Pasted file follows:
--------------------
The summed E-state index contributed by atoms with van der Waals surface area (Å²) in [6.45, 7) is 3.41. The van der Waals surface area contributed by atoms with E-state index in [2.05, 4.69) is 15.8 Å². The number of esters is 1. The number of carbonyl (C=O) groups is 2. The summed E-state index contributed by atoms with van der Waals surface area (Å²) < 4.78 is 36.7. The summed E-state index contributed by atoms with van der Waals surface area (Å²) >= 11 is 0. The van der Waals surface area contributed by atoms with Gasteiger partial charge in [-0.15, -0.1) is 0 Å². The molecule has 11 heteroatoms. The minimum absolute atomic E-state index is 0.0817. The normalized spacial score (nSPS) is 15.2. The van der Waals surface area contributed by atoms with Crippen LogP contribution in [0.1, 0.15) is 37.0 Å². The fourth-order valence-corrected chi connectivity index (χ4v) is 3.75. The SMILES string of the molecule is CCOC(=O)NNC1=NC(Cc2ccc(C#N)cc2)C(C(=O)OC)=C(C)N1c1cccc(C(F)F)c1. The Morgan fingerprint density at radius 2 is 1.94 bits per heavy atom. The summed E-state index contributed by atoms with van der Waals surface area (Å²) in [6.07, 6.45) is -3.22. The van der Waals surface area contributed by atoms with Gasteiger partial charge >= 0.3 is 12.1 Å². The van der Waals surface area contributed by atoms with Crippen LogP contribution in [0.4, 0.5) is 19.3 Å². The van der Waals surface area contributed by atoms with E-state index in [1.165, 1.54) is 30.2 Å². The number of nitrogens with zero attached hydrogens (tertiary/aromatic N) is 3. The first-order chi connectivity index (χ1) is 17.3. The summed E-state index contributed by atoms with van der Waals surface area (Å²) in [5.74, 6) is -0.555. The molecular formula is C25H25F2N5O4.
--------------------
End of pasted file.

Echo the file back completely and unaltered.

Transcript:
The summed E-state index contributed by atoms with van der Waals surface area (Å²) in [6.45, 7) is 3.41. The van der Waals surface area contributed by atoms with E-state index in [2.05, 4.69) is 15.8 Å². The number of esters is 1. The number of carbonyl (C=O) groups is 2. The summed E-state index contributed by atoms with van der Waals surface area (Å²) < 4.78 is 36.7. The summed E-state index contributed by atoms with van der Waals surface area (Å²) >= 11 is 0. The van der Waals surface area contributed by atoms with Gasteiger partial charge in [-0.15, -0.1) is 0 Å². The molecule has 11 heteroatoms. The minimum absolute atomic E-state index is 0.0817. The normalized spacial score (nSPS) is 15.2. The van der Waals surface area contributed by atoms with Crippen LogP contribution in [0.1, 0.15) is 37.0 Å². The fourth-order valence-corrected chi connectivity index (χ4v) is 3.75. The SMILES string of the molecule is CCOC(=O)NNC1=NC(Cc2ccc(C#N)cc2)C(C(=O)OC)=C(C)N1c1cccc(C(F)F)c1. The Morgan fingerprint density at radius 2 is 1.94 bits per heavy atom. The summed E-state index contributed by atoms with van der Waals surface area (Å²) in [6.07, 6.45) is -3.22. The van der Waals surface area contributed by atoms with Gasteiger partial charge >= 0.3 is 12.1 Å². The van der Waals surface area contributed by atoms with Crippen LogP contribution in [0.4, 0.5) is 19.3 Å². The van der Waals surface area contributed by atoms with E-state index in [1.165, 1.54) is 30.2 Å². The number of nitrogens with zero attached hydrogens (tertiary/aromatic N) is 3. The first-order chi connectivity index (χ1) is 17.3. The summed E-state index contributed by atoms with van der Waals surface area (Å²) in [5.74, 6) is -0.555. The molecular formula is C25H25F2N5O4.